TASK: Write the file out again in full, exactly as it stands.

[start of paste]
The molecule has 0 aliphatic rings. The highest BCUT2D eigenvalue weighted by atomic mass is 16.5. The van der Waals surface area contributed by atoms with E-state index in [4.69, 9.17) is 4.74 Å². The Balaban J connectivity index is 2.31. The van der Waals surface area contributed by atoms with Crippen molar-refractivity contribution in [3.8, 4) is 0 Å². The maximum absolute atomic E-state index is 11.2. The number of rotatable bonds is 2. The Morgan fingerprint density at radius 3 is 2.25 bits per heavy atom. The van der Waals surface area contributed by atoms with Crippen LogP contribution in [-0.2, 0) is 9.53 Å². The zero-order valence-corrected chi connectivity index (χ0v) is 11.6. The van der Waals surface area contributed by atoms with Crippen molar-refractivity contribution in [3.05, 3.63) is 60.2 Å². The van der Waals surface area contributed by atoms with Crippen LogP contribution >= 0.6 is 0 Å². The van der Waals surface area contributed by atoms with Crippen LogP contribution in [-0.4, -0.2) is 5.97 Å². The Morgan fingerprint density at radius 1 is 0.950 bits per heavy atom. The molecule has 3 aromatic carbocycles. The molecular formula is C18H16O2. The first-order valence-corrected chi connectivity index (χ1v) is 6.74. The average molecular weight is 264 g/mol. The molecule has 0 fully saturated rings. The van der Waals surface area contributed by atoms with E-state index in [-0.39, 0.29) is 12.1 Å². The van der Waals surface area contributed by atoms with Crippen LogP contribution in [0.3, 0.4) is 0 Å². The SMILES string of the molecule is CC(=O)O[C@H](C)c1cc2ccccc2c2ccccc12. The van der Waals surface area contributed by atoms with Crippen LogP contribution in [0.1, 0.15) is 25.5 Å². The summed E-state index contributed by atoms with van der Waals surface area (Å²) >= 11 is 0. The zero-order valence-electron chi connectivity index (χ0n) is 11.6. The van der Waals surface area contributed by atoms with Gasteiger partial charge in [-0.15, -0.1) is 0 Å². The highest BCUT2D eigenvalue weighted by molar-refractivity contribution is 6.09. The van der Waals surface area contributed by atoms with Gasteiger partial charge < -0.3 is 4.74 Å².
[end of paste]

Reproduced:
The molecule has 0 aliphatic rings. The highest BCUT2D eigenvalue weighted by atomic mass is 16.5. The van der Waals surface area contributed by atoms with E-state index in [4.69, 9.17) is 4.74 Å². The Balaban J connectivity index is 2.31. The van der Waals surface area contributed by atoms with Crippen molar-refractivity contribution in [3.8, 4) is 0 Å². The maximum absolute atomic E-state index is 11.2. The number of rotatable bonds is 2. The Morgan fingerprint density at radius 3 is 2.25 bits per heavy atom. The van der Waals surface area contributed by atoms with Crippen LogP contribution in [-0.2, 0) is 9.53 Å². The zero-order valence-corrected chi connectivity index (χ0v) is 11.6. The van der Waals surface area contributed by atoms with Crippen molar-refractivity contribution in [3.05, 3.63) is 60.2 Å². The van der Waals surface area contributed by atoms with Crippen LogP contribution >= 0.6 is 0 Å². The van der Waals surface area contributed by atoms with Crippen LogP contribution in [-0.4, -0.2) is 5.97 Å². The Morgan fingerprint density at radius 1 is 0.950 bits per heavy atom. The molecule has 3 aromatic carbocycles. The molecular formula is C18H16O2. The first-order valence-corrected chi connectivity index (χ1v) is 6.74. The average molecular weight is 264 g/mol. The molecule has 0 fully saturated rings. The van der Waals surface area contributed by atoms with E-state index in [-0.39, 0.29) is 12.1 Å². The van der Waals surface area contributed by atoms with Crippen LogP contribution in [0.3, 0.4) is 0 Å². The SMILES string of the molecule is CC(=O)O[C@H](C)c1cc2ccccc2c2ccccc12. The van der Waals surface area contributed by atoms with Crippen LogP contribution in [0.1, 0.15) is 25.5 Å². The summed E-state index contributed by atoms with van der Waals surface area (Å²) >= 11 is 0. The zero-order valence-electron chi connectivity index (χ0n) is 11.6. The van der Waals surface area contributed by atoms with Gasteiger partial charge in [-0.15, -0.1) is 0 Å². The highest BCUT2D eigenvalue weighted by molar-refractivity contribution is 6.09. The van der Waals surface area contributed by atoms with Gasteiger partial charge < -0.3 is 4.74 Å².